The dilemma is common: You have a set of specific skills like gardening and sewing, but you are unskilled in many other areas, like carpentry and writing, and you don’t have the money to hire someone every time you need an odd job completed.
Wouldn’t it be nice if you could ply your trade in exchange for someone else’s skill? The obstacle has always been finding someone who is an exact fit – someone who possesses the skill you lack but who also requires your skill.
Now, a nationwide trend that is taking root in Missoula appears to have found a solution to that conundrum.
The Missoula Time Bank is a service exchange community where members log hours working their specific trade, and they can redeem those hours from someone else – not necessarily the person they performed work for.
With 80 members since the group formed last year, the movement is becoming more than just a novel idea – it’s becoming an important alternative to the exchange of dollars as a way to purchase and sell labor.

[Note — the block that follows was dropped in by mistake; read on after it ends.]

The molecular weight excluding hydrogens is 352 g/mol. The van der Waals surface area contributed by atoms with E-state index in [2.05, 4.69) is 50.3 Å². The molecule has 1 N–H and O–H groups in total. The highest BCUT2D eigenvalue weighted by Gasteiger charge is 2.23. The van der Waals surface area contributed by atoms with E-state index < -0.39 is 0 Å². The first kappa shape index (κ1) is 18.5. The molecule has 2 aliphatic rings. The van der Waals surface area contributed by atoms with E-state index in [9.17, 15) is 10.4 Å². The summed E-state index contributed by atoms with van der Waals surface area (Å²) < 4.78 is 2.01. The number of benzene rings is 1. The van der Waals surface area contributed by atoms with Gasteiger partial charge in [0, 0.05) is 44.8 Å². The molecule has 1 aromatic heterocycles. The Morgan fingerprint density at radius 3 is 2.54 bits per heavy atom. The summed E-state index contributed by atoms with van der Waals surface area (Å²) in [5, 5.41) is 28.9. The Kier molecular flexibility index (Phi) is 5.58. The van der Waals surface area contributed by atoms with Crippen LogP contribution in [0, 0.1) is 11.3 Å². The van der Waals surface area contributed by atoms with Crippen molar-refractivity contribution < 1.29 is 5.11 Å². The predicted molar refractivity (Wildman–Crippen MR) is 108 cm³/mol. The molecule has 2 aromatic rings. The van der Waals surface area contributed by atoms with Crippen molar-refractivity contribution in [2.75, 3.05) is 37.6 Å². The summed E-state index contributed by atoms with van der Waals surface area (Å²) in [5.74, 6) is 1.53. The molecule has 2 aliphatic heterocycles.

“We’re a service exchange which uses time rather than money, and the thing that sets us apart, maybe not from all groups but it’s a core value, is it’s based on reciprocity,” said Susan Stubblefield, one of the group’s founders. “Everyone is an asset and everyone has something to offer. And then the other thing that’s different is all skills are valued equally, whether I’m walking someone’s dog or I can provide acupuncture or landscaping services or skilled carpentry, it’s all however many hours it takes to do the job.”
The group has an office in the Jeannette Rankin Peace Center on Higgins Avenue in Missoula for a “physical presence,” but they rely on their website, missoulatimebank.org, for everything else.
When a person joins for a cost of $25 or two hours’ worth of work, they first get an orientation. Then, they can scroll through a list of service offers and post their own offer.
From beauty and cosmetics to basic electrical work to miscellaneous legal services, there is a wide spectrum of people who are plying their trades.